Nov 13, 2012

12 Insect Macro Photography Tips


Photo Tip #1: Turn off auto-focus when time and photo object permits and get into the habit of using manual focus instead. Use the magnifying camera feature to precisely pin your focus point. Works wonder when the insect remains still but when the bug is on the move consider final sharp focusing through carefully moving camera and lens back and forward.

Photo Tip #2: Get up early and take advantage of insects being often lethargic and moving slowly. This will allow for a calmer photo gear set up without the insect immediately fleeing the scene. A carefully composed image will result in more attractive compositions.

Photo Tip #3: Use a Sturdy Tripod or monopod and head to stabilize camera and lens and minimize camera shake during photo exposure.

Photo Tip #4: Choose an appropriate aperture setting to control and achieve sufficient Depth of Field. Large f-stop number (small aperture) provides maximum depth of field while small f-stop number (large aperture) minimizes depth of field. The photographic goal is to obtain a razor sharp bug picture while leaving the background in blur. An out of focus background solely stirs all attention to the insect and is much desired for insect macro photographs. Adjust your ISO setting as necessary to compensate for slower shutter speeds when shooting with small apertures.

Photo Tip #5: Capture frame filling images and explore different angles and perspectives for more compelling compositions and close up pictures. 

Photo Tip #6: Take multiple photos to increase your chance for a striking and in focus insect macro photography image.  

Photo Tip #7: Keep an eye on the background and eliminate glare on leaves or distracting branches. Isolating the insect against a clean background is crucial for a successful photography image. Utilize colorful scrubs and flowers to your compositional advantage as an attractive backdrop of color when appropriately blurred out via aperture or focal lens setting. Including an Attractive Background features like a second flower may add a story to the image.

Photo Tip #8: Get down low and photograph the motif at eye level. At times it will be uncomfortable and difficult but it will provide more compelling and better photography results.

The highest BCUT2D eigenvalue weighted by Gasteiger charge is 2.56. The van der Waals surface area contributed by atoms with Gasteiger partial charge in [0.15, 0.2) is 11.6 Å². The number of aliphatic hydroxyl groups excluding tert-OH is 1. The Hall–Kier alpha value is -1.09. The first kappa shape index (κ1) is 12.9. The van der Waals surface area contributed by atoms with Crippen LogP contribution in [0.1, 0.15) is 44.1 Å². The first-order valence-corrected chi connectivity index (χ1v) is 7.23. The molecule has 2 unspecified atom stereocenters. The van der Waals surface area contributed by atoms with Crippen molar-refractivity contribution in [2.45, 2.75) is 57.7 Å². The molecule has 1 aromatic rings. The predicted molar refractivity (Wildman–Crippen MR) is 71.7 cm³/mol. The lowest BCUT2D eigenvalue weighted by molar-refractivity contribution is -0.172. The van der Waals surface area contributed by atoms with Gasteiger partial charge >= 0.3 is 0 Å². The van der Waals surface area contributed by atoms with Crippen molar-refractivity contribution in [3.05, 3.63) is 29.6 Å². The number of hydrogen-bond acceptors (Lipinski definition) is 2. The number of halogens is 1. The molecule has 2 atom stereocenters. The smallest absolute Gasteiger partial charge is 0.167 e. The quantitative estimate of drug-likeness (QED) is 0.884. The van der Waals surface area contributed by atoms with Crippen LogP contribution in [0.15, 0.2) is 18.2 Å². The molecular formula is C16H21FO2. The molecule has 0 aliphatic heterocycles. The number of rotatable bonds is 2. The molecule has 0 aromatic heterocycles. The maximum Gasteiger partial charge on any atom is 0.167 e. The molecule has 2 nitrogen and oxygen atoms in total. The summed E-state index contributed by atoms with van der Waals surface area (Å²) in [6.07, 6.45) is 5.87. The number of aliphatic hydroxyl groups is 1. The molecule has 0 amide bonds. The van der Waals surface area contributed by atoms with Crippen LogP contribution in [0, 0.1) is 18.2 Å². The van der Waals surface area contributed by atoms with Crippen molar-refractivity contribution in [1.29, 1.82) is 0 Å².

Photo Tip #9: Avoid direct or harsh sunlight. Plan your close up photography shoot on overcast days since a cloudy sky softens the light and beautifully balances color and image.


Photo Tip #10: Start photographing from a distance and then slowly move in closer for your next shot. Often they remain on the spot or return shortly after.

Photo Tip #11: Watch the bug’s behavior and habitat. Insects often return to the same spot over and over again. Keep your setup ready and be patient, it will pay off in the long run.

Photo Tip #12: Finding a suitable macro photography subject is probably the most challenging part. Know what you desire to photograph and study the environment the insect can be found in. Once you discover a desired insect start watching its behavior. Pick a local butterfly garden in a nearby wildlife sanctuary or your own garden and choose a certain area like a bush, leaves, or flowers. Watch carefully and see what nature provides. Train your eyes to discover the masters of camouflage and enjoy the hide and seek game most insects will play with you.


  1. Great tips! Thank you very much for sharing your experience. Sometimes is difficult to use a tripod with relatively longer exposures and at the same time having the lucky of not having wind or any other movement during the capture. But as you mentioned it is a matter of patience and luck.

  2. Thanks Fernando! I hear you about the use of a tripod but it really makes the difference when one aims for sharper pictures. Alternatively one can increase ISO setting to increase shutter speed and try to handhold the camera ... not a bad option either. When there is a time concern that doesn't allow for immediately setup I sometimes handhold the camera and take a few pictures and then set up while crossing my fingers to improve on the quality of the image ... glad you enjoyed this macro photography blog post! I wonder what others think? My best, Juergen

  3. Superb tips! You really nailed it in a concise fashion here! Shooting active little critters with a macro lens is no easy feat! KUDOS!

  4. Thanks so much for commenting on my insect macro photography tips John ... glad you enjoyed the photo tips and macro pictures!